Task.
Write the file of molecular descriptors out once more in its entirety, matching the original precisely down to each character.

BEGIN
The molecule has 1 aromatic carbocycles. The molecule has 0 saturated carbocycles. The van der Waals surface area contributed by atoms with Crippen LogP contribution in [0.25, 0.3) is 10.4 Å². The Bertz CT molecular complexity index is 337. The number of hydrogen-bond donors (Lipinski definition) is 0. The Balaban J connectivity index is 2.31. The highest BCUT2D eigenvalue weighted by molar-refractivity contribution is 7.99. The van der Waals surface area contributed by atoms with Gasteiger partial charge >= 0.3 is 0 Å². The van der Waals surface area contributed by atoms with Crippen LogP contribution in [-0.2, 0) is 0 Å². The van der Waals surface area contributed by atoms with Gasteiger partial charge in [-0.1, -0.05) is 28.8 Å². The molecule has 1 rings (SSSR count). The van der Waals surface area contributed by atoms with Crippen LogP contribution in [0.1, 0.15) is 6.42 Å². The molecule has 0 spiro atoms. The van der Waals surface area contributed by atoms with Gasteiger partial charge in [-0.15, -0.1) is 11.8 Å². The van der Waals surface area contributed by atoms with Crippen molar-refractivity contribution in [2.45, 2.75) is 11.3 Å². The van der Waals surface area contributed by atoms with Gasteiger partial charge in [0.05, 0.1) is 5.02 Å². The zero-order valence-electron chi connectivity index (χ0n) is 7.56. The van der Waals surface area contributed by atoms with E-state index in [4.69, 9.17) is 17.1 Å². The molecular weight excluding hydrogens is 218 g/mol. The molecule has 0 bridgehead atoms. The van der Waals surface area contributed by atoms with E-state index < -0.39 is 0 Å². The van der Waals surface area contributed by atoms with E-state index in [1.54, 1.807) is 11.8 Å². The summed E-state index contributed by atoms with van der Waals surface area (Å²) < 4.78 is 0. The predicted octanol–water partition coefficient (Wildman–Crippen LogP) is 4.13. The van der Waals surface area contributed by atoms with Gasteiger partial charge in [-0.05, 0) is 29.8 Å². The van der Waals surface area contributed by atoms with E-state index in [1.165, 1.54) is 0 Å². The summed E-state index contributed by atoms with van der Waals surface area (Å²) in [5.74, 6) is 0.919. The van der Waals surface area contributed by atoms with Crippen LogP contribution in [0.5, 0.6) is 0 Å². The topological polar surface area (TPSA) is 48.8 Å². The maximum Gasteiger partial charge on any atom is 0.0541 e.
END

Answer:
The molecule has 1 aromatic carbocycles. The molecule has 0 saturated carbocycles. The van der Waals surface area contributed by atoms with Crippen LogP contribution in [0.25, 0.3) is 10.4 Å². The Bertz CT molecular complexity index is 337. The number of hydrogen-bond donors (Lipinski definition) is 0. The Balaban J connectivity index is 2.31. The highest BCUT2D eigenvalue weighted by molar-refractivity contribution is 7.99. The van der Waals surface area contributed by atoms with Gasteiger partial charge >= 0.3 is 0 Å². The van der Waals surface area contributed by atoms with Crippen LogP contribution in [-0.2, 0) is 0 Å². The van der Waals surface area contributed by atoms with Gasteiger partial charge in [-0.1, -0.05) is 28.8 Å². The molecule has 1 rings (SSSR count). The van der Waals surface area contributed by atoms with Crippen LogP contribution in [0.1, 0.15) is 6.42 Å². The molecule has 0 spiro atoms. The van der Waals surface area contributed by atoms with Gasteiger partial charge in [-0.15, -0.1) is 11.8 Å². The van der Waals surface area contributed by atoms with Crippen molar-refractivity contribution in [2.45, 2.75) is 11.3 Å². The van der Waals surface area contributed by atoms with Gasteiger partial charge in [0.05, 0.1) is 5.02 Å². The zero-order valence-electron chi connectivity index (χ0n) is 7.56. The van der Waals surface area contributed by atoms with E-state index in [4.69, 9.17) is 17.1 Å². The molecular weight excluding hydrogens is 218 g/mol. The molecule has 0 bridgehead atoms. The van der Waals surface area contributed by atoms with E-state index < -0.39 is 0 Å². The van der Waals surface area contributed by atoms with E-state index in [1.54, 1.807) is 11.8 Å². The summed E-state index contributed by atoms with van der Waals surface area (Å²) < 4.78 is 0. The predicted octanol–water partition coefficient (Wildman–Crippen LogP) is 4.13. The van der Waals surface area contributed by atoms with Gasteiger partial charge in [-0.05, 0) is 29.8 Å². The van der Waals surface area contributed by atoms with E-state index in [1.165, 1.54) is 0 Å². The summed E-state index contributed by atoms with van der Waals surface area (Å²) in [5.74, 6) is 0.919. The van der Waals surface area contributed by atoms with Crippen LogP contribution in [0.5, 0.6) is 0 Å². The topological polar surface area (TPSA) is 48.8 Å². The maximum Gasteiger partial charge on any atom is 0.0541 e.